Mexico Takes New and Important Leadership Roles in Central America
By Marcos Ommati/Diálogo June 12, 2017
Dr. Richard Downie was director of the William J. Perry Center for Hemispheric Defense Studies, from March 2004-March 2013. As such, he was a fixed presence at the security conferences co-sponsored by U.S. Southern Command (SOUTHCOM) every year. The Perry Center is located at the National Defense University, in Washington, D.C., and provides security and defense education to personnel from U.S. Northern Command, SOUTHCOM, and partner nations in the Americas.
Now a senior partner at Deplhi Strategic Consulting, which specializes in security and defense issues in North America, Latin America, and the Caribbean, Dr. Downie attended the 2017 Central American Security Conference, in Cozumel, Mexico, to moderate a roundtable on regional cooperation to combat transnational threats in Central America. Diálogo spoke with Dr. Downie during the conference, in April, to discuss security and defense issues affecting the region, among other topics.
Diálogo: How important is the fact that Mexico co-hosted CENTSEC for the first time?
Dr. Richard Downie: Mexico being a co-host with SOUTHCOM and NORTHCOM is really important, not only because they are present, but the country is showing a leadership role. And they are taking it on. What I saw this morning during my session, which was about building a network of regional cooperation to address transnational threats, was that you need a strong network of good actors to work against the networks of bad actors, and what you saw here today was an agreement, in principle, on all those issues. Where it breaks down is what you need to get that cooperation to happen, and what type of cooperation you actually need. In my opinion, the most important issue discussed today was information sharing. Also, I saw that rather than just being a conference where people get to know one another, the senior military and other leaders present really want to take the next step towards building that network and taking the steps that are needed to build the cooperation that they will have, or need to have to address these transnational threats in the region.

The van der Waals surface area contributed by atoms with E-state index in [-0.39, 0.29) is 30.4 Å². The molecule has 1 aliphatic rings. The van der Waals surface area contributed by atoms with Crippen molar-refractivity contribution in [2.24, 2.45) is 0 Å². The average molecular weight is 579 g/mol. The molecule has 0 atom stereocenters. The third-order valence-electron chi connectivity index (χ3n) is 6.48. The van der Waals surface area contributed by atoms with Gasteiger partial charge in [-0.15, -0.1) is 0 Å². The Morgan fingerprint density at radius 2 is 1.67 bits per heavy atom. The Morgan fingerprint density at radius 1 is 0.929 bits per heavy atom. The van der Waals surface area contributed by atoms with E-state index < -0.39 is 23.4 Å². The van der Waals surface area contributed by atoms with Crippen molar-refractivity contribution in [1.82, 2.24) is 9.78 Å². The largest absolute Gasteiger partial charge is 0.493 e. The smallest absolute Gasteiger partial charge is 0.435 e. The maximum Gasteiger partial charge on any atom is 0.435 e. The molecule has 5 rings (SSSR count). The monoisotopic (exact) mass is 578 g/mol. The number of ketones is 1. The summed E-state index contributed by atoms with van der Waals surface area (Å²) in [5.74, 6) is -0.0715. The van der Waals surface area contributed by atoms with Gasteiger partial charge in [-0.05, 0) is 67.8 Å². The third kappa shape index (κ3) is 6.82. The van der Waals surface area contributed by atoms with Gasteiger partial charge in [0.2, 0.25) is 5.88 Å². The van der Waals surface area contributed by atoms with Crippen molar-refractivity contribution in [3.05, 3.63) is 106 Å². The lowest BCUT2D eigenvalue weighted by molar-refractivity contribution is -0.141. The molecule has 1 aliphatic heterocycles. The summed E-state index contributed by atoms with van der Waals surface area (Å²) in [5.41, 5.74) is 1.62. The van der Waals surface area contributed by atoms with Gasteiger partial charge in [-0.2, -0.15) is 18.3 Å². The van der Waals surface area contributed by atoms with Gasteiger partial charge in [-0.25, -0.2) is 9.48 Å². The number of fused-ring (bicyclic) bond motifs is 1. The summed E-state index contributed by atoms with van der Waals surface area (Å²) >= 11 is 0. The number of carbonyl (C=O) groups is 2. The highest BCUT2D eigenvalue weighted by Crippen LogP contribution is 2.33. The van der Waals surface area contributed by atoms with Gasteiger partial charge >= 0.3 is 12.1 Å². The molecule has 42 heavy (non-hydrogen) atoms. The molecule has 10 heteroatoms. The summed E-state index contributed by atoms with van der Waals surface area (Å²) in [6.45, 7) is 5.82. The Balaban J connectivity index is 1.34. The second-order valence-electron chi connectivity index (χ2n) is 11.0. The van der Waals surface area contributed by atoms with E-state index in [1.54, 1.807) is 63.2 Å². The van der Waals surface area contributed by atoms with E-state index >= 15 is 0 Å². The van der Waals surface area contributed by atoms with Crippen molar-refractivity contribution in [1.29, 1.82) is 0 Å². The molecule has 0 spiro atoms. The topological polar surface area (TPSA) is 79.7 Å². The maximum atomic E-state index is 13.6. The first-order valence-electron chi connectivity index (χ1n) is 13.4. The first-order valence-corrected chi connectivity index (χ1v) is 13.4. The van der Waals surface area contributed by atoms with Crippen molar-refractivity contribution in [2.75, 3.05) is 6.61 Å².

Diálogo: What do you think is the next step in order to accomplish something concrete?
Dr. Richard Downie: I think the real value of having Mexico here is that they can take the leadership role. United States has done plenty in the region, and Mexico now willing to take a leadership role is extremely important. We saw them step up today, because they are leaders in the region, and they are taking other leadership roles in the region, such as with the Inter-American Defense Board, and the meeting of ministers of defense [Conference of Defense Ministers of the Americas]. I think their ability and willingness to take on some of the leadership roles with Central America will make a huge difference.
Diálogo: That lines up exactly with what Admiral Kurt Tidd, SOUTHCOM commander, wants for the region, correct?